Elizabeth Pease and the Darlington Quakers

Memorialising Campaigning Women: Darlington’s Elizabeth Pease

Tessa Hope

With the fantastic announcement of the Blue Plaque commemorating the work of Quaker Women in Sunderland and their anti-slavery campaigns from the 1790s, I believe this is an important moment to pay homage to a woman who was active in such campaigns from the local area of Darlington: Elizabeth Pease Nichol.


Elizabeth Pease was born in Darlington, 5th January 1807. Her educated, wealthy family were of great prominence in the local area, contributing to the development of the Stockton-Darlington Railway line, and engaging in philanthropic work. Elizabeth Pease, like her whole family, held Quaker beliefs, which played a significant, conscious role in the work she engaged in throughout her life. Pease’s work, particularly in the anti-slavery movement, gained prominent support for her endeavours in the area, and it is acknowledged that ‘Pease’s Quaker beliefs influenced her choices and her conduct’ with her ‘insistence on human right and the equality of all souls’1.


Elizabeth Pease focused on issues of social reform, especially the anti-slavery campaigns at the national and international levels. Pease contributed significantly to the Anti-Slavery Society founded in 1823. While the 1807 Slave Trade Act outlawed the slave trade in the British Empire, this legislation did not impact on slavery itself, or concern the treatment of slaves. In addition, Pease contributed to the British India Society, which was concerned with ethical practices in India. The 1833 Slave Emancipation Act did not affect ‘the status of more than a million serfs in debt bondage there’2.


Eager to engage local women in social work, Elizabeth Pease formed the Darlington Ladies Anti-Slavery Society around 1836, publishing the ‘Address to the Women of Great Britain’ in March 1838 to urge women to organise female anti-slavery associations. Pease was also present at the 1840 World Anti-Slavery Convention, travelling to London and engaging in discussions with women and men from across the world who looked to British women as a beacon of hope in the emancipation of slaves for their own nations. Pease maintained these connections and remained active in the movement for the abolition of slavery through correspondence with international abolitionists such as American Maria Weston Chapman3. These letters with like-minded thinkers provides valuable insight into personal communications between women in the movement, not only locally but internationally, and we can see just how committed these women were, from small towns and cities across the country and around the world, to a unified goal of emancipation.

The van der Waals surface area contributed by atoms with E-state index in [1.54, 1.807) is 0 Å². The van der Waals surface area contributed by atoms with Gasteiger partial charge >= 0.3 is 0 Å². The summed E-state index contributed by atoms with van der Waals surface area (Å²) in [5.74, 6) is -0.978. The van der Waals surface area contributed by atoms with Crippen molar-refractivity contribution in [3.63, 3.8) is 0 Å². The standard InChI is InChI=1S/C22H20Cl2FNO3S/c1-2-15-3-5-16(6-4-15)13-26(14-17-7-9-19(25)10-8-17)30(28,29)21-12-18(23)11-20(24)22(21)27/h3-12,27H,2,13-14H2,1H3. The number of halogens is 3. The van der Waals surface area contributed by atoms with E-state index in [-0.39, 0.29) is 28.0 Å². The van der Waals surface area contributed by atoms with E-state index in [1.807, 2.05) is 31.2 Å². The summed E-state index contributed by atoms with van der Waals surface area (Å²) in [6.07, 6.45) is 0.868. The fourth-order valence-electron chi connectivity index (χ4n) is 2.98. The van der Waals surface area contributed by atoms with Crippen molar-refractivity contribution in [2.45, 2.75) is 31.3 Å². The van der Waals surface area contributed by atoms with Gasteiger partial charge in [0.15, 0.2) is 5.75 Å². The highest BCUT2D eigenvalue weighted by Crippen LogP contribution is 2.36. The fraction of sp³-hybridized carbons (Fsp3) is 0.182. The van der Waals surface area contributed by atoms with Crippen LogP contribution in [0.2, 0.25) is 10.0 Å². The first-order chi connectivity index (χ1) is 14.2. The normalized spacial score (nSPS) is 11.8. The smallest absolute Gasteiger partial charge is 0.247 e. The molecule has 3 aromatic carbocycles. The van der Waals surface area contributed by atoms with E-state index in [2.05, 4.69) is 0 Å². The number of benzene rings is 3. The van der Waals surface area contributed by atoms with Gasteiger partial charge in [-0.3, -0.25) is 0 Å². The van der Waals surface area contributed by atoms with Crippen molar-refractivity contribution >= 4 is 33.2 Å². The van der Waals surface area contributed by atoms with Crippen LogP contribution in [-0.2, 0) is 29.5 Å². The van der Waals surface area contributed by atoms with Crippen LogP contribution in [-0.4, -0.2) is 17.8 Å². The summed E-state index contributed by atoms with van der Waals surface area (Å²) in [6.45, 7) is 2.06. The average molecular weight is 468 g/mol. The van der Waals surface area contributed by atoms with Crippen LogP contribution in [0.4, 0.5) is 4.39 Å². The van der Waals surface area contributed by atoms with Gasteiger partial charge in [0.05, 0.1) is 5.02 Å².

Unfortunately, Elizabeth Pease, like many women, does not have a memorial to her name locally in Darlington, while her cousin Joseph Pease, the first Quaker MP in Parliament from 1832, has a statue to his name on High Row. There have been campaigns for a memorial to Pease and other abolitionist women by an Edinburgh-based women’s history group (Pease moved to Edinburgh in her later life)4. While this so far has been unsuccessful, it brings attention the women that are arguably forgotten. Women’s history, and women’s valuable role in significant movements, tend to be omitted from more general histories. Therefore, the Blue Plaque memorial in Sunderland is an incredible recognition, paying tribute to the incredible work, connections and campaigning of local women, and particularly Quaker women. These women, like Pease, were devoted to their religious outlook and their whole conduct influenced their lifestyle greatly, successfully contributing to the extensive campaign for the abolition of slavery.


  1. Halbersleben, Karen. “Elizabeth Pease: One Woman’s Vision of Peace, Justice, and Human Rights in Nineteenth-Century Britain.” Quaker History84, no. 1 (1995), 26.
  2. Midgley, C. Women Against Slavery: The British Campaigns, 1780-1870. (Abingdon: Routledge, 1995), 120.
  3. https://archive.org/details/lettertoelizabet00chap/page/n2/mode/1up